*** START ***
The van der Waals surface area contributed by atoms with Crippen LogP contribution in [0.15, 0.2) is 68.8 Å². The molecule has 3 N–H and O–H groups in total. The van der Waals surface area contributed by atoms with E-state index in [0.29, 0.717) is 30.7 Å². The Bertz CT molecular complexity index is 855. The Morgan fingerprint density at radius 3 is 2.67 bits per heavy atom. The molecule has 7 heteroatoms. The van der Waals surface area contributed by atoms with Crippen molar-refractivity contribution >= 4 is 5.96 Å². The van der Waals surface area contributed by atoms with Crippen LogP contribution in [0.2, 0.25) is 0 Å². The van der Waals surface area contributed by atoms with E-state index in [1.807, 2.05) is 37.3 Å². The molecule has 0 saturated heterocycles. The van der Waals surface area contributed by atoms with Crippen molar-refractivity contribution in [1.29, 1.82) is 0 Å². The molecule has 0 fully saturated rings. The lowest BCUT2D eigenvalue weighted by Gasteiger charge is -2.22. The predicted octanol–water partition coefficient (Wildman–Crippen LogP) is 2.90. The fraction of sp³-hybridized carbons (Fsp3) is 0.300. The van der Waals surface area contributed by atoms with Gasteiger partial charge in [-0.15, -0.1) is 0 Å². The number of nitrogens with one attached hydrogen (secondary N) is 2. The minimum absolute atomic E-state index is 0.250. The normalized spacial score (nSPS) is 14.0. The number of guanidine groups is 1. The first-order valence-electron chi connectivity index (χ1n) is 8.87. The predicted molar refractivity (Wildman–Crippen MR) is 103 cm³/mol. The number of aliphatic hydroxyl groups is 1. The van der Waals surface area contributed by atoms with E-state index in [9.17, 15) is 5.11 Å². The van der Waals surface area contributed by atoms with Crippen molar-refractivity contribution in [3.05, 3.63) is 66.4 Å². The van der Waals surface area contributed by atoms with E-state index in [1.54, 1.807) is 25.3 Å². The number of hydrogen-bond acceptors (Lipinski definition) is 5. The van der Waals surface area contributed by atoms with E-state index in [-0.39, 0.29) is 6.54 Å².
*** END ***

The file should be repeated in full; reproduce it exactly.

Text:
The van der Waals surface area contributed by atoms with Crippen LogP contribution in [0.15, 0.2) is 68.8 Å². The molecule has 3 N–H and O–H groups in total. The van der Waals surface area contributed by atoms with E-state index in [0.29, 0.717) is 30.7 Å². The Bertz CT molecular complexity index is 855. The Morgan fingerprint density at radius 3 is 2.67 bits per heavy atom. The molecule has 7 heteroatoms. The van der Waals surface area contributed by atoms with Crippen molar-refractivity contribution >= 4 is 5.96 Å². The van der Waals surface area contributed by atoms with Crippen LogP contribution in [0.2, 0.25) is 0 Å². The van der Waals surface area contributed by atoms with E-state index in [1.807, 2.05) is 37.3 Å². The molecule has 0 saturated heterocycles. The van der Waals surface area contributed by atoms with Crippen molar-refractivity contribution in [1.29, 1.82) is 0 Å². The molecule has 0 fully saturated rings. The lowest BCUT2D eigenvalue weighted by Gasteiger charge is -2.22. The predicted octanol–water partition coefficient (Wildman–Crippen LogP) is 2.90. The fraction of sp³-hybridized carbons (Fsp3) is 0.300. The van der Waals surface area contributed by atoms with Gasteiger partial charge in [-0.15, -0.1) is 0 Å². The number of nitrogens with one attached hydrogen (secondary N) is 2. The minimum absolute atomic E-state index is 0.250. The normalized spacial score (nSPS) is 14.0. The number of guanidine groups is 1. The first-order valence-electron chi connectivity index (χ1n) is 8.87. The predicted molar refractivity (Wildman–Crippen MR) is 103 cm³/mol. The number of aliphatic hydroxyl groups is 1. The van der Waals surface area contributed by atoms with E-state index in [9.17, 15) is 5.11 Å². The van der Waals surface area contributed by atoms with Crippen molar-refractivity contribution in [3.05, 3.63) is 66.4 Å². The van der Waals surface area contributed by atoms with E-state index in [1.54, 1.807) is 25.3 Å². The number of hydrogen-bond acceptors (Lipinski definition) is 5. The van der Waals surface area contributed by atoms with E-state index in [-0.39, 0.29) is 6.54 Å².